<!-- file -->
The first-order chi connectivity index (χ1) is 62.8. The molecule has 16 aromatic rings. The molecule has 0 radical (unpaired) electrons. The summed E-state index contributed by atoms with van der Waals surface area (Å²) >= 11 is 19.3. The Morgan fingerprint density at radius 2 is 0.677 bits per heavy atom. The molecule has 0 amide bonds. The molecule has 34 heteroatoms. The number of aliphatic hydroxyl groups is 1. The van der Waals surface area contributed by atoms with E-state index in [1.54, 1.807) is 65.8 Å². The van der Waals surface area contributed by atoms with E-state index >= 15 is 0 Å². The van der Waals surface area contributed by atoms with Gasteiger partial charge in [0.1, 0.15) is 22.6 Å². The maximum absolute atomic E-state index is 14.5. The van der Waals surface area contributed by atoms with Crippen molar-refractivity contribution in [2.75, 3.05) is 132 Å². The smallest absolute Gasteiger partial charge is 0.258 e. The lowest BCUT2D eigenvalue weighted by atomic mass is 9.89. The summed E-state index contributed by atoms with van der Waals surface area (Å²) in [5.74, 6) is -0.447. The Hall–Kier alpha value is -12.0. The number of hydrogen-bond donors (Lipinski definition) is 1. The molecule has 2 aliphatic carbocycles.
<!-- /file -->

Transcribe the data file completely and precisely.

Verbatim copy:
The first-order chi connectivity index (χ1) is 62.8. The molecule has 16 aromatic rings. The molecule has 0 radical (unpaired) electrons. The summed E-state index contributed by atoms with van der Waals surface area (Å²) >= 11 is 19.3. The Morgan fingerprint density at radius 2 is 0.677 bits per heavy atom. The molecule has 0 amide bonds. The molecule has 34 heteroatoms. The number of aliphatic hydroxyl groups is 1. The van der Waals surface area contributed by atoms with E-state index in [1.54, 1.807) is 65.8 Å². The van der Waals surface area contributed by atoms with E-state index >= 15 is 0 Å². The van der Waals surface area contributed by atoms with Gasteiger partial charge in [0.1, 0.15) is 22.6 Å². The maximum absolute atomic E-state index is 14.5. The van der Waals surface area contributed by atoms with Crippen molar-refractivity contribution in [2.75, 3.05) is 132 Å². The smallest absolute Gasteiger partial charge is 0.258 e. The lowest BCUT2D eigenvalue weighted by atomic mass is 9.89. The summed E-state index contributed by atoms with van der Waals surface area (Å²) in [5.74, 6) is -0.447. The Hall–Kier alpha value is -12.0. The number of hydrogen-bond donors (Lipinski definition) is 1. The molecule has 2 aliphatic carbocycles.